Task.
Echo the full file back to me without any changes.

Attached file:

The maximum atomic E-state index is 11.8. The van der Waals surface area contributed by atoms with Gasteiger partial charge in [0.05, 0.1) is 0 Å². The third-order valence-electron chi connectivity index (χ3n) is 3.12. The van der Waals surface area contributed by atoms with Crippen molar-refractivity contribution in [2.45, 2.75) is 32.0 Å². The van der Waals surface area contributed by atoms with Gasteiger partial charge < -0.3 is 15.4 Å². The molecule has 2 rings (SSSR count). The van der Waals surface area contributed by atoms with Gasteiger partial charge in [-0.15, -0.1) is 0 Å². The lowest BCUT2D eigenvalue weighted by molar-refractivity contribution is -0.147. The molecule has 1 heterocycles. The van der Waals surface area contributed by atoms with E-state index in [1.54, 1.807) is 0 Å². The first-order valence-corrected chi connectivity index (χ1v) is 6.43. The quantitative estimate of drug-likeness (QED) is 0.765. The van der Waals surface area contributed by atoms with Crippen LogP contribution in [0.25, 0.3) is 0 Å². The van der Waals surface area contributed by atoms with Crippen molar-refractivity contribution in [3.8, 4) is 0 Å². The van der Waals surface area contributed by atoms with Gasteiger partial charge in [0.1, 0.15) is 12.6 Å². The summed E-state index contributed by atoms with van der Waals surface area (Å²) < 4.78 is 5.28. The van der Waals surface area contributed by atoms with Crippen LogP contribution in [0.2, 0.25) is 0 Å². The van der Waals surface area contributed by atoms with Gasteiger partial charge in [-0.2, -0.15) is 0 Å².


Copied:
The maximum atomic E-state index is 11.8. The van der Waals surface area contributed by atoms with Gasteiger partial charge in [0.05, 0.1) is 0 Å². The third-order valence-electron chi connectivity index (χ3n) is 3.12. The van der Waals surface area contributed by atoms with Crippen molar-refractivity contribution in [2.45, 2.75) is 32.0 Å². The van der Waals surface area contributed by atoms with Gasteiger partial charge < -0.3 is 15.4 Å². The molecule has 2 rings (SSSR count). The van der Waals surface area contributed by atoms with Gasteiger partial charge in [-0.15, -0.1) is 0 Å². The lowest BCUT2D eigenvalue weighted by molar-refractivity contribution is -0.147. The molecule has 1 heterocycles. The van der Waals surface area contributed by atoms with E-state index in [1.54, 1.807) is 0 Å². The first-order valence-corrected chi connectivity index (χ1v) is 6.43. The quantitative estimate of drug-likeness (QED) is 0.765. The van der Waals surface area contributed by atoms with Crippen LogP contribution in [0.25, 0.3) is 0 Å². The van der Waals surface area contributed by atoms with Crippen molar-refractivity contribution in [3.8, 4) is 0 Å². The van der Waals surface area contributed by atoms with Gasteiger partial charge in [0.1, 0.15) is 12.6 Å². The summed E-state index contributed by atoms with van der Waals surface area (Å²) < 4.78 is 5.28. The van der Waals surface area contributed by atoms with Crippen LogP contribution in [0.2, 0.25) is 0 Å². The van der Waals surface area contributed by atoms with Gasteiger partial charge in [-0.2, -0.15) is 0 Å².